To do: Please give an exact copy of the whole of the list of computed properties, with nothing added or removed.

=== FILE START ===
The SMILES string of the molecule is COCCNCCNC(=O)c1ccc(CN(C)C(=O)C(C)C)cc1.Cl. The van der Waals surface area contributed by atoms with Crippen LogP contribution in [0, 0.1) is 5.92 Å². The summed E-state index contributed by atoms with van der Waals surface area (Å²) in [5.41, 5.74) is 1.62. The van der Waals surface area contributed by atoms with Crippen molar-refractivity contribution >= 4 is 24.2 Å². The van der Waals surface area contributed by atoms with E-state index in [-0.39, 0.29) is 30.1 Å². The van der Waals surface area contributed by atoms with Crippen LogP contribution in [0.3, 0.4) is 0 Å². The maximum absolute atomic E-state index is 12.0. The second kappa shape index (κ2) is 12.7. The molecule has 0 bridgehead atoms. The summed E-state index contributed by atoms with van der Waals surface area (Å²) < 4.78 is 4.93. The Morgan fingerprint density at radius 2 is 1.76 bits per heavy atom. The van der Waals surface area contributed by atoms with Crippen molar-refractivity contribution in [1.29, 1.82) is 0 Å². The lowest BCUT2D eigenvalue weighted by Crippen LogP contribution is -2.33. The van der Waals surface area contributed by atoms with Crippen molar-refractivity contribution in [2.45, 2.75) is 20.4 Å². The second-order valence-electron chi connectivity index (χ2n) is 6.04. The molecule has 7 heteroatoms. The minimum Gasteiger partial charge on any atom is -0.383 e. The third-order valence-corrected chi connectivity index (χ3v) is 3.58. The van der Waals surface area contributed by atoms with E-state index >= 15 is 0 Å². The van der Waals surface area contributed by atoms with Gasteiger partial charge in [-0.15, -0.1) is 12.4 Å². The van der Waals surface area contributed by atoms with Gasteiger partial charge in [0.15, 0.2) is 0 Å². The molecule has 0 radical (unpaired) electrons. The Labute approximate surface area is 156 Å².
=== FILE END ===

The SMILES string of the molecule is COCCNCCNC(=O)c1ccc(CN(C)C(=O)C(C)C)cc1.Cl. The van der Waals surface area contributed by atoms with Crippen LogP contribution in [0, 0.1) is 5.92 Å². The summed E-state index contributed by atoms with van der Waals surface area (Å²) in [5.41, 5.74) is 1.62. The van der Waals surface area contributed by atoms with Crippen molar-refractivity contribution >= 4 is 24.2 Å². The van der Waals surface area contributed by atoms with E-state index in [-0.39, 0.29) is 30.1 Å². The van der Waals surface area contributed by atoms with Crippen LogP contribution in [0.3, 0.4) is 0 Å². The maximum absolute atomic E-state index is 12.0. The second kappa shape index (κ2) is 12.7. The molecule has 0 bridgehead atoms. The summed E-state index contributed by atoms with van der Waals surface area (Å²) < 4.78 is 4.93. The Morgan fingerprint density at radius 2 is 1.76 bits per heavy atom. The van der Waals surface area contributed by atoms with Crippen molar-refractivity contribution in [1.29, 1.82) is 0 Å². The lowest BCUT2D eigenvalue weighted by Crippen LogP contribution is -2.33. The van der Waals surface area contributed by atoms with Crippen molar-refractivity contribution in [2.45, 2.75) is 20.4 Å². The second-order valence-electron chi connectivity index (χ2n) is 6.04. The molecule has 7 heteroatoms. The minimum Gasteiger partial charge on any atom is -0.383 e. The third-order valence-corrected chi connectivity index (χ3v) is 3.58. The van der Waals surface area contributed by atoms with E-state index >= 15 is 0 Å². The van der Waals surface area contributed by atoms with Gasteiger partial charge in [-0.15, -0.1) is 12.4 Å². The van der Waals surface area contributed by atoms with Gasteiger partial charge in [0.15, 0.2) is 0 Å². The molecule has 0 radical (unpaired) electrons. The Labute approximate surface area is 156 Å².